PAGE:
- The Hijacked War: The Story of Chinese POWs in the Korean War by David Cheng Chang
David Cheng Chang deftly weaves together archival sources from around the world and numerous interviews to illuminate the story of Chinese prisoners of war during the Korean war: their path to the war, their experience in detention camps, debates in world capitals about what to do with them, and their lives after returning to the People's Republic of China or Taiwan. Hijacked War is an important and valuable book that speaks to a number of fields: Chinese history, Korean history, Cold War history, and even Critical Prison Studies.
The first several chapters set the scene and traverse familiar ground. He details the course of the Civil War between the Nationalist and Communists from 1945 to 1949, relations between North and South Korea, and the outbreak of the war and initial fighting in June 1950. These chapters, mostly background for Chiang's main concerns, could be dull but by incorporating personal histories of individual soldiers who later become prisoners of war, he avoids this fate and establishes one of the key perspectives of the book: moving between elite-level diplomatic history and individual experiences.
The real story begins after the huge swings in momentum in the conflict between June 1950 and the summer of 1951 when a slow, grinding war of attrition began. In the first year of the conflict United Nations forces had captured approximately 21,000 soldiers from the People's Republic of China (PRC). What to do with the prisoners was not a simple matter and the "ideological, diplomatic and military contest over the repatriation of prisoners" became a key aspect of cease fire negotiations (p. 4).
International law was straightforward but U.S. officials found it unsatisfactory. According to the Geneva Convention, signed in 1949, "Prisoners of War shall be released and repatriated without delay after the cessation of active hostilities" (pp. 218–219). There could be no transfer [End Page 224] of prisoners on a one-to-one or partial basis. All prisoners had to be returned together and at once. Moreover, all prisoners would be returned to their home country. In this case, all soldiers captured from People's Volunteer Army would be transferred back to the PRC. However, U.S. officials, first for military, and then for strategic and ideological reasons, sought some other formula to govern the exchange of prisoners. Rather than following the letter of the law, they sought to implement "the spirit" of the Geneva Convention (p. 219). Ultimately, after much bureaucratic back and forth, confusion, and intervention by President Truman, the United States settled on a policy of "voluntary repatriation." Based on screening of detained prisoners, individual prisoners could choose whether to return to the PRC or somewhere else—namely Taiwan. U.S. civilian leadership assumed the "number of prisoners refusing repatriation [to the PRC] would be limited, and the Communists would eventually accept it with some arm twisting." The U.S. military went along because "they assumed they could bomb the Communists into submission" (p. 240). As Chiang concludes, both lines of thought proved to be "wishful thinking" and conundrums created by the policy of "voluntary repatriation" prolonged the war.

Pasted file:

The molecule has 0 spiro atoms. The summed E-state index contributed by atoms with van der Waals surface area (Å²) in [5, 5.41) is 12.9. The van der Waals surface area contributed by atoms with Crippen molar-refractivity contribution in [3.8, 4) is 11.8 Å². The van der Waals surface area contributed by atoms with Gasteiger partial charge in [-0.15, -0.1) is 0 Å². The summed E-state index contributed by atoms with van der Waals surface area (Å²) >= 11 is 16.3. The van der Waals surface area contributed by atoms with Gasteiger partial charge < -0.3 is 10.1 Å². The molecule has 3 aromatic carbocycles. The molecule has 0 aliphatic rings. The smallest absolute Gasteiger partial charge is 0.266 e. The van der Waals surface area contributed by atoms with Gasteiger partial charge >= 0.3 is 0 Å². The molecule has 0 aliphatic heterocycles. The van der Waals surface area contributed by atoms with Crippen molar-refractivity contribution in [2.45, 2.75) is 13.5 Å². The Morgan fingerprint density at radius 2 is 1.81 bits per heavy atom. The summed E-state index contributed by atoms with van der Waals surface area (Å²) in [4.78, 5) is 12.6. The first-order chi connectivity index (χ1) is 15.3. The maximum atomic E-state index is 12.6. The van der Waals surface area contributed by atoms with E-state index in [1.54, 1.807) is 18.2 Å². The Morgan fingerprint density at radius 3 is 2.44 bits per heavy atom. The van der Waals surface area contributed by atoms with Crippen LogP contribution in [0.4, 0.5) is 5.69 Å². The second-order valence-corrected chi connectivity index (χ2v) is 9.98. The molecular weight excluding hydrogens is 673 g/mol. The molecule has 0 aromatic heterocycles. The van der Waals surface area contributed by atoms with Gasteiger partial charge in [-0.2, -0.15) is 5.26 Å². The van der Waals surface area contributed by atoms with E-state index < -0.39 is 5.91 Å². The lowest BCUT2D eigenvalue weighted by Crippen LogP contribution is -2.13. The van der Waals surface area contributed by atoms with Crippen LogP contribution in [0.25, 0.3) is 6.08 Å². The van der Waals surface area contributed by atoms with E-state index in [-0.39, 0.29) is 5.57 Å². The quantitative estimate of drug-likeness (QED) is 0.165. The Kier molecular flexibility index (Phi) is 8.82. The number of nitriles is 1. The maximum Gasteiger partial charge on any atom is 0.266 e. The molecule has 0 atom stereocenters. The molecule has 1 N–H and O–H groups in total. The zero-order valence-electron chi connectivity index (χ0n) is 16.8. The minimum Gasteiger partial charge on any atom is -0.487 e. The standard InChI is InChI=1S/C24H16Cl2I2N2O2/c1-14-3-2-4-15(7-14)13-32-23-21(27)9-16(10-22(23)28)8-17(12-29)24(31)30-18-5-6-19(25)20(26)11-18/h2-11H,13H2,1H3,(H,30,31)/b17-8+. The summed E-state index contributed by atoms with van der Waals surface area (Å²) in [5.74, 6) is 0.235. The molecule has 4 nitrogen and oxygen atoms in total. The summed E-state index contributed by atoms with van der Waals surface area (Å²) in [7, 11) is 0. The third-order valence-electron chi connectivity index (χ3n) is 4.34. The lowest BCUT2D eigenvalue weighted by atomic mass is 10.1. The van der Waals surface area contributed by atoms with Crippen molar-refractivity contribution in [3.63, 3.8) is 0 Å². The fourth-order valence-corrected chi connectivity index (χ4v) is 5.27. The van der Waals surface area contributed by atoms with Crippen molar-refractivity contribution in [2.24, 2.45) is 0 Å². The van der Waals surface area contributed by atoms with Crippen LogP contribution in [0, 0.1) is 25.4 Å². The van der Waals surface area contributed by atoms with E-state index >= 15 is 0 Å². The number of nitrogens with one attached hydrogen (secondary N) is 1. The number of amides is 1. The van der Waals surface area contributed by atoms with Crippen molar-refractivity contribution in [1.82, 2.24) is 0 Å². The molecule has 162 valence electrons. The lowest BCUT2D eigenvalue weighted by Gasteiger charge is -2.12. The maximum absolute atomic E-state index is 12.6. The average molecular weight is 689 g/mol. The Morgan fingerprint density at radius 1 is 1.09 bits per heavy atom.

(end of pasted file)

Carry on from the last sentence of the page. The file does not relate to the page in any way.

Chiang then takes the reader inside POW camps to examine the process of "voluntary repatriation." The formulation looked simple to policymakers in Washington, D.C. but it played out in the fraught atmosphere of the prison campus. Here Chang brings the story back to individuals and focuses on several core questions: "Why did the Chinese prisoners make starkly different choices? Why did some 14,000 men reject home and 'return' to a place to which they had never been before? … Under what circumstances did they make their choices? Did they actually have a free choice as the term 'voluntary repatriation' suggests?" (p. 5). It is in this latter half of the book where the author's many interviews with former POWs brings depth and texture to life in the...